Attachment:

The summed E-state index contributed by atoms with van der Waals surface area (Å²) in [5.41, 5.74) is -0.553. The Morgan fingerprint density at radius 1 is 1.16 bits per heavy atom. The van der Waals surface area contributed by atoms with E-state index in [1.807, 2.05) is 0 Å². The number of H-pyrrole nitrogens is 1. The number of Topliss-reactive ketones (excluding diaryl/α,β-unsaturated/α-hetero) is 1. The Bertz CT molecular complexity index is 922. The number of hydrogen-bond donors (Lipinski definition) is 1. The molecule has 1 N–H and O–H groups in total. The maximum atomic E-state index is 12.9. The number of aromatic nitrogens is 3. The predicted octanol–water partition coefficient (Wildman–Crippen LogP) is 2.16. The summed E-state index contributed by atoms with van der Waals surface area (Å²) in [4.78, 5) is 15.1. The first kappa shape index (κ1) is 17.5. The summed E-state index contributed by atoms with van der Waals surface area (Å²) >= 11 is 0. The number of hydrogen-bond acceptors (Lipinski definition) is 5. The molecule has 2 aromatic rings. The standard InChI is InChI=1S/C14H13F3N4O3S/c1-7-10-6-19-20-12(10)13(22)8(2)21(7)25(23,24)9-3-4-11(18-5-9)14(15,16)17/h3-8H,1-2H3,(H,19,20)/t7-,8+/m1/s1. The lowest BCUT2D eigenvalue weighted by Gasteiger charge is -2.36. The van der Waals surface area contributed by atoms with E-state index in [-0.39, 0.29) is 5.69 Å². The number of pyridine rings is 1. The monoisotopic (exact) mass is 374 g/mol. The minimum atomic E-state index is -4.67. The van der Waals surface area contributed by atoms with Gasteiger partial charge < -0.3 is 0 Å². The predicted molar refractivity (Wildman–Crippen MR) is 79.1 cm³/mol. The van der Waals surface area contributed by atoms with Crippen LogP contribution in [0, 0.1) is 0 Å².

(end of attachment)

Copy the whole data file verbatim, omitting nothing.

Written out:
The summed E-state index contributed by atoms with van der Waals surface area (Å²) in [5.41, 5.74) is -0.553. The Morgan fingerprint density at radius 1 is 1.16 bits per heavy atom. The van der Waals surface area contributed by atoms with E-state index in [1.807, 2.05) is 0 Å². The number of H-pyrrole nitrogens is 1. The number of Topliss-reactive ketones (excluding diaryl/α,β-unsaturated/α-hetero) is 1. The Bertz CT molecular complexity index is 922. The number of hydrogen-bond donors (Lipinski definition) is 1. The molecule has 1 N–H and O–H groups in total. The maximum atomic E-state index is 12.9. The number of aromatic nitrogens is 3. The predicted octanol–water partition coefficient (Wildman–Crippen LogP) is 2.16. The summed E-state index contributed by atoms with van der Waals surface area (Å²) in [4.78, 5) is 15.1. The first kappa shape index (κ1) is 17.5. The summed E-state index contributed by atoms with van der Waals surface area (Å²) >= 11 is 0. The number of hydrogen-bond acceptors (Lipinski definition) is 5. The molecule has 2 aromatic rings. The standard InChI is InChI=1S/C14H13F3N4O3S/c1-7-10-6-19-20-12(10)13(22)8(2)21(7)25(23,24)9-3-4-11(18-5-9)14(15,16)17/h3-8H,1-2H3,(H,19,20)/t7-,8+/m1/s1. The lowest BCUT2D eigenvalue weighted by Gasteiger charge is -2.36. The van der Waals surface area contributed by atoms with E-state index in [-0.39, 0.29) is 5.69 Å². The number of pyridine rings is 1. The monoisotopic (exact) mass is 374 g/mol. The minimum atomic E-state index is -4.67. The van der Waals surface area contributed by atoms with Gasteiger partial charge < -0.3 is 0 Å². The predicted molar refractivity (Wildman–Crippen MR) is 79.1 cm³/mol. The van der Waals surface area contributed by atoms with Crippen LogP contribution in [0, 0.1) is 0 Å².